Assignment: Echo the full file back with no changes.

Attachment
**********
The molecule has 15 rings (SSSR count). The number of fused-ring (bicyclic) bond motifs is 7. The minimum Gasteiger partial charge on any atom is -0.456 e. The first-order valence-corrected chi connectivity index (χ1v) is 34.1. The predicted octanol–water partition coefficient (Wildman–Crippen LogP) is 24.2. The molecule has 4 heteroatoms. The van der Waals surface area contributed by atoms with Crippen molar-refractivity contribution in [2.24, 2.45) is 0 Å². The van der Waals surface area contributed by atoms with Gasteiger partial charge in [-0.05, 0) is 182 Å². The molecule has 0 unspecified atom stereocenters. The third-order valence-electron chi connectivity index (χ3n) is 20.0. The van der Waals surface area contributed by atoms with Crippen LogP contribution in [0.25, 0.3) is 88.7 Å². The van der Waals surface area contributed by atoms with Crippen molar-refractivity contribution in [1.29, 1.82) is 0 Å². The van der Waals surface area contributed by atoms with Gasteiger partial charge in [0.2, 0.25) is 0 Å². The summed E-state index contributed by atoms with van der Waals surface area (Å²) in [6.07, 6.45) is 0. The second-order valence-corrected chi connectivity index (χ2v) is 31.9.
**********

The molecule has 15 rings (SSSR count). The number of fused-ring (bicyclic) bond motifs is 7. The minimum Gasteiger partial charge on any atom is -0.456 e. The first-order valence-corrected chi connectivity index (χ1v) is 34.1. The predicted octanol–water partition coefficient (Wildman–Crippen LogP) is 24.2. The molecule has 4 heteroatoms. The van der Waals surface area contributed by atoms with Crippen molar-refractivity contribution in [2.24, 2.45) is 0 Å². The van der Waals surface area contributed by atoms with Gasteiger partial charge in [-0.05, 0) is 182 Å². The molecule has 0 unspecified atom stereocenters. The third-order valence-electron chi connectivity index (χ3n) is 20.0. The van der Waals surface area contributed by atoms with Crippen LogP contribution in [0.25, 0.3) is 88.7 Å². The van der Waals surface area contributed by atoms with Crippen molar-refractivity contribution in [1.29, 1.82) is 0 Å². The van der Waals surface area contributed by atoms with Gasteiger partial charge in [0.2, 0.25) is 0 Å². The summed E-state index contributed by atoms with van der Waals surface area (Å²) in [6.07, 6.45) is 0. The second-order valence-corrected chi connectivity index (χ2v) is 31.9.